When Death has a story to tell, you listen.
It is 1939. Nazi Germany. The country is holding its breath. Death has never been busier, and will be busier still.
By her brother’s graveside, Liesel’s life is changed when she picks up a single object, particularly hidden in the snow. It is The Gravedigger’s Handbook, left behind there by accident, and it is her first act of book thievery. So begins a love affair with books and words, as Liesel, with the help of her accordian-playing foster father, learns to read. Soon she is stealing books from Nazi book-burnings, the mayor’s wife’s library, wherever there are books to be found.
But these are dangerous times. When Liesel’s foster family hides a Jew in their basement, Liesel’s world is both opened up, and closed down.
Narrated by Death, a male voice who over the course of the book proves to be morose yet caring. The plot follows Liesel Meminger as she comes of age in Nazi Germany during World War II. After the death of her younger brother on a train to a fictional street by the name of Himmel street in the fictional town of Molching, Germany, on the outskirts of Munich, Liesel arrives at the home of her new foster parents, Hans and Rosa Hubermann, distraught and withdrawn. She meets a boy named Rudy Steiner in a football match and whenever she wins, Rudy throws a snowball smack in Liesel’s face. Liesel starts to settle down into her new home and during her time there, she is exposed to the horrors of the Nazi regime, caught between the innocence of childhood and the maturity demanded by her destructive surroundings. As the political situation in Germany deteriorates, her foster parents conceal a Jewish man named Max Vandenburg. Hans, who has developed a close relationship with Liesel, teaches her to read, first in her bedroom, then in her basement. Recognizing the power of writing and sharing the written word, Liesel not only begins to steal books that the Nazi party is looking to destroy, but also writes her own story, and shares the power of language with Max. Through collecting laundry for her foster mother, she also begins a relationship with the mayor’s wife, Ilsa Hermann, who allows her to first read books in her library, and later, steal them.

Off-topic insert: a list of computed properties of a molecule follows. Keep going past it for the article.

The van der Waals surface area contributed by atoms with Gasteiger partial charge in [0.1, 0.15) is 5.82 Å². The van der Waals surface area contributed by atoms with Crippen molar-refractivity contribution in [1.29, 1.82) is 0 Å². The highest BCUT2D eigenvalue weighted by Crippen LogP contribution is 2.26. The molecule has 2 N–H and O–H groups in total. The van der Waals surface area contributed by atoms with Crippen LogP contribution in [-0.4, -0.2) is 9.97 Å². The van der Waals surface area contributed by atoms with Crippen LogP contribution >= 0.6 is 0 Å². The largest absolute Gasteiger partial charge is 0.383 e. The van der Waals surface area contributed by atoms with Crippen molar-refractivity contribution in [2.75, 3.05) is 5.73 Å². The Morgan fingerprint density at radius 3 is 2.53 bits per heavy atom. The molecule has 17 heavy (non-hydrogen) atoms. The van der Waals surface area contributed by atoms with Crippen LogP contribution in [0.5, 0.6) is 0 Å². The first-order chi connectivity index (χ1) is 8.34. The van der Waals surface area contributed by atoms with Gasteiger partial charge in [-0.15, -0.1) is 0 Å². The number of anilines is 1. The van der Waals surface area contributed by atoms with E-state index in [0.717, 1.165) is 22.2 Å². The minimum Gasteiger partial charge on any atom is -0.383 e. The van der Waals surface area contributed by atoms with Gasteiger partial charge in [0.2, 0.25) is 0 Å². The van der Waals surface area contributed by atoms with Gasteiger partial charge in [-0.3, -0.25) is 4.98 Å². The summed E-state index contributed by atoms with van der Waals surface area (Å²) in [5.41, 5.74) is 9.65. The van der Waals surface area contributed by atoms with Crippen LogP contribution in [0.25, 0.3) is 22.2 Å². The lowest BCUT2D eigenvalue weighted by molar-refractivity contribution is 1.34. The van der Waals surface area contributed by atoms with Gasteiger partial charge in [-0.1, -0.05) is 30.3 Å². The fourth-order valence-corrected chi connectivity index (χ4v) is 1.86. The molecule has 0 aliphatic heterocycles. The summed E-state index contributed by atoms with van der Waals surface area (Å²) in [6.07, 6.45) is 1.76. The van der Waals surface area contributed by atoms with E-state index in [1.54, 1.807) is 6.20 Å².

One day, as a group of Jewish prisoners is led through town towards Dachau Concentration Camp, Hans offers one particularly weak man a piece of bread, drawing the ire of others in the town. Max leaves the Hubermanns’ home soon after out of fear that Hans’s act will draw suspicion on the Hubermann household and their activities. Eventually, as punishment for this act, Hans’s long-withheld application to join the National Socialist German Workers’ Party is approved and he is drafted into the army, cleaning up the aftermath of bombings on the German home front. A while later, Liesel sees Max among a group of prisoners and joins him in the march, ignoring a soldier’s order to step away and getting whipped as punishment.
After Hans returns home, bombs fall on Liesel’s street in Molching, killing all of her friends, family, and neighbors. Liesel, working on her manuscript in the basement at the time of the raid, is the sole survivor. The workers, searching for survivors and cleaning up the scene, take Liesel’s manuscript along with the rubble, but Death saves it. Devastated, Liesel is taken in by the mayor, and his wife Ilsa Hermann and refuses to clean the ashes off herself until she walks into the river where her friend Rudy saved a book before, saying her final goodbyes to him. In 1945, Liesel works in the tailor shop owned by Rudy’s father when Max enters. They have an emotional reunion.
Many years later, or in the words of Death, “just yesterday” , Liesel dies as an old woman in the suburbs of Sydney, Australia, with a family and many friends, but has never forgotten Hans, Rosa, Rudy, and her brother. When Death collects her soul, he gives her the manuscript she lost in the bombing. She asks him if he read it and Death says yes. She asks him if he understood it, but Death is unable to understand the duality of humanity. Death’s last words are for both Liesel and the reader: “I am haunted by humans.”